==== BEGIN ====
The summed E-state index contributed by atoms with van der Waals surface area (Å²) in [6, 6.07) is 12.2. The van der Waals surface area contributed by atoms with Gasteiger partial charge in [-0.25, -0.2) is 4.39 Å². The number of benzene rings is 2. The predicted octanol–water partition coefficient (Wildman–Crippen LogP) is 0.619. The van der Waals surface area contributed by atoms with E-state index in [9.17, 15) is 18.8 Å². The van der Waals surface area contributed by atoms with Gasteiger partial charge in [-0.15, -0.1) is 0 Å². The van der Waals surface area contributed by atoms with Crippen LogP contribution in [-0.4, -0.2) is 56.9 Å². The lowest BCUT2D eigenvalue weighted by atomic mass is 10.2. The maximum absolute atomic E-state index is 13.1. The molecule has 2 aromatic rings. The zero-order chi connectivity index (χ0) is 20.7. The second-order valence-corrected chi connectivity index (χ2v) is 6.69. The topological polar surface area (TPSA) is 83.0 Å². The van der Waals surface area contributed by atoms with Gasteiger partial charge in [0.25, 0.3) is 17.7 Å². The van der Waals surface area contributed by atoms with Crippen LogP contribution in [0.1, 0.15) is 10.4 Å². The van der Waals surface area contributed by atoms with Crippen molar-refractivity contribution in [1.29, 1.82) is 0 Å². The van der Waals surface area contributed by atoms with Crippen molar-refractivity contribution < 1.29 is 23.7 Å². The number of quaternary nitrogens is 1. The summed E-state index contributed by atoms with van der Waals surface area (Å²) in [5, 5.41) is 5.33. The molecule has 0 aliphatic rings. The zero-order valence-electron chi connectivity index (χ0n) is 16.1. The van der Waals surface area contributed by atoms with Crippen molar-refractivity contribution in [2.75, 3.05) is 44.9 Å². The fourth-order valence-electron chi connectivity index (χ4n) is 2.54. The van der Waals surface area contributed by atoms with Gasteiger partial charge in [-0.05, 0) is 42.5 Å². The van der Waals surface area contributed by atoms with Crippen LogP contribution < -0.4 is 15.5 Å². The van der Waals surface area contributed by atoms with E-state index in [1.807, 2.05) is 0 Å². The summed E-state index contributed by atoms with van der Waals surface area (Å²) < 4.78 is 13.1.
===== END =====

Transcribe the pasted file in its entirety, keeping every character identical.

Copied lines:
The summed E-state index contributed by atoms with van der Waals surface area (Å²) in [6, 6.07) is 12.2. The van der Waals surface area contributed by atoms with Gasteiger partial charge in [-0.25, -0.2) is 4.39 Å². The number of benzene rings is 2. The predicted octanol–water partition coefficient (Wildman–Crippen LogP) is 0.619. The van der Waals surface area contributed by atoms with E-state index in [9.17, 15) is 18.8 Å². The van der Waals surface area contributed by atoms with Gasteiger partial charge in [-0.15, -0.1) is 0 Å². The van der Waals surface area contributed by atoms with Crippen LogP contribution in [-0.4, -0.2) is 56.9 Å². The lowest BCUT2D eigenvalue weighted by atomic mass is 10.2. The maximum absolute atomic E-state index is 13.1. The molecule has 2 aromatic rings. The zero-order chi connectivity index (χ0) is 20.7. The second-order valence-corrected chi connectivity index (χ2v) is 6.69. The topological polar surface area (TPSA) is 83.0 Å². The van der Waals surface area contributed by atoms with Gasteiger partial charge in [0.25, 0.3) is 17.7 Å². The van der Waals surface area contributed by atoms with Crippen LogP contribution in [0.1, 0.15) is 10.4 Å². The van der Waals surface area contributed by atoms with Crippen molar-refractivity contribution in [1.29, 1.82) is 0 Å². The van der Waals surface area contributed by atoms with Crippen molar-refractivity contribution < 1.29 is 23.7 Å². The number of quaternary nitrogens is 1. The summed E-state index contributed by atoms with van der Waals surface area (Å²) in [5, 5.41) is 5.33. The molecule has 0 aliphatic rings. The zero-order valence-electron chi connectivity index (χ0n) is 16.1. The van der Waals surface area contributed by atoms with Crippen molar-refractivity contribution in [2.75, 3.05) is 44.9 Å². The fourth-order valence-electron chi connectivity index (χ4n) is 2.54. The van der Waals surface area contributed by atoms with Gasteiger partial charge in [-0.05, 0) is 42.5 Å². The van der Waals surface area contributed by atoms with Crippen LogP contribution < -0.4 is 15.5 Å². The van der Waals surface area contributed by atoms with E-state index in [1.807, 2.05) is 0 Å². The summed E-state index contributed by atoms with van der Waals surface area (Å²) < 4.78 is 13.1.